Berlin Institute Uses Digital Twin to Develop New Concepts for Water Use
The Hermann-Föttinger Institute Fluid System Dynamics department at Technical University of Berlin uses the digital twin to develop new strategies for efficiency in the water and waste water industry. (Image source: Siemens Aktiengesellschaft)
The concepts developed here can be quickly transferred to actual plants and the digital twin can be used to bring the complex topic of digitalization to life in a simple way – particularly for employees on site and in support service roles.
Urbanization and climate change represent major challenges for reliable water supply and waste water disposal. On the one hand, large cities mean more people living in less space, while on the other hand, dry periods and heavy rainfall events are becoming increasingly common. This presents challenges for waste water systems in particular. The City of Berlin - in cooperation with institutes, universities, authorities and companies - is therefore investing both in new systems and in upgrades to existing infrastructures. With modern concepts and Siemens technology, existing plants can be used more flexibly and efficiently than before. A key component is the digital twin of the plant. “If I can better manage heavy rainfall events through the intelligent networking of existing retention basins, then I may not even need to build new plants – and this is what makes digitalization and intelligent automation in the water industry so interesting from an economic perspective,” explains Professor Paul Uwe Thamsen, Head of the Fluid System Dynamics department at the ISTA (Institute of Fluid Mechanics and Technical Acoustics) at TU Berlin.
The opportunities offered by the digital twin and digitalization are being researched by Thamsen and his team using a test facility. This pumping station has been equipped with high-tech automation and digitalization solutions from Siemens. The solutions include the acquisition and digitalization of assets, process instrumentation, motor and pump management, the Simatic PCS 7 process control system and systems such as Comos for engineering and the simulation of plant conditions. “Using the basic equipment in our demonstrator, we can show customers and other interested parties our work in a real environment. This offers great potential, particularly in terms of new solutions and developments,” notes Thamsen.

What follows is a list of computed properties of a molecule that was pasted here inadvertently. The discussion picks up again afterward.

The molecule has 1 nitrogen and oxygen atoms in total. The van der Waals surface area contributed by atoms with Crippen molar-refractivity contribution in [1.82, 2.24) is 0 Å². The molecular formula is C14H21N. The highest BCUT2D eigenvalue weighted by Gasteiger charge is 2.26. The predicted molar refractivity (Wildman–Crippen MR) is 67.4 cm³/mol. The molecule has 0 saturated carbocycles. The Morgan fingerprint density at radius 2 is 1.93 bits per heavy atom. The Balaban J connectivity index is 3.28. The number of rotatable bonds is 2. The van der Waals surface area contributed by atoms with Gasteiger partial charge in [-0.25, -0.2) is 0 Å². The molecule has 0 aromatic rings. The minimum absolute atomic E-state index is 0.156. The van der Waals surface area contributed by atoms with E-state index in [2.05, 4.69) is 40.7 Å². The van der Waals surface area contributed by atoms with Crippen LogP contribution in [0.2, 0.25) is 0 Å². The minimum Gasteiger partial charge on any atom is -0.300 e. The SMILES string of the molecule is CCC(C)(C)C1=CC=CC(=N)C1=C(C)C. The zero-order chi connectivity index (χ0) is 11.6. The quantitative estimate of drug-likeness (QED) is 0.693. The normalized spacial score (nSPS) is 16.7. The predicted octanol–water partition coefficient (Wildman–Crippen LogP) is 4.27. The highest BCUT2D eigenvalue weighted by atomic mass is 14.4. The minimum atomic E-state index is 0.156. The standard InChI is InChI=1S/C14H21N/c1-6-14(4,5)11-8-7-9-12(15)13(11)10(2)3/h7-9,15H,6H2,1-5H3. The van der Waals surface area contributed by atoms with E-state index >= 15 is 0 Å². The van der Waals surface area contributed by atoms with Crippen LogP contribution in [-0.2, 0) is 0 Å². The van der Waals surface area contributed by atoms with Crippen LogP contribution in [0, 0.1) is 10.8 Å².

Bringing digitalization to life
Through the integration of intelligent tools in the pump test rig, Thamsen was able to implement innovative concepts. It's a great advantage that the test rig is equipped with industrial components, just like those used in many wastewater plants. “We can now demonstrate directly in our plant how the solutions are integrated into a real plant environment, and show the results live in the demonstrator. This helps us to bring innovations to market faster,” explains Thamsen. “With our digital twin, we can now bring the really complex topic of digitalization to life in a simple way – particularly for employees on site or in support service roles. In my view, this is a real milestone towards Water 4.0.”
Source: Siemens Aktiengesellschaft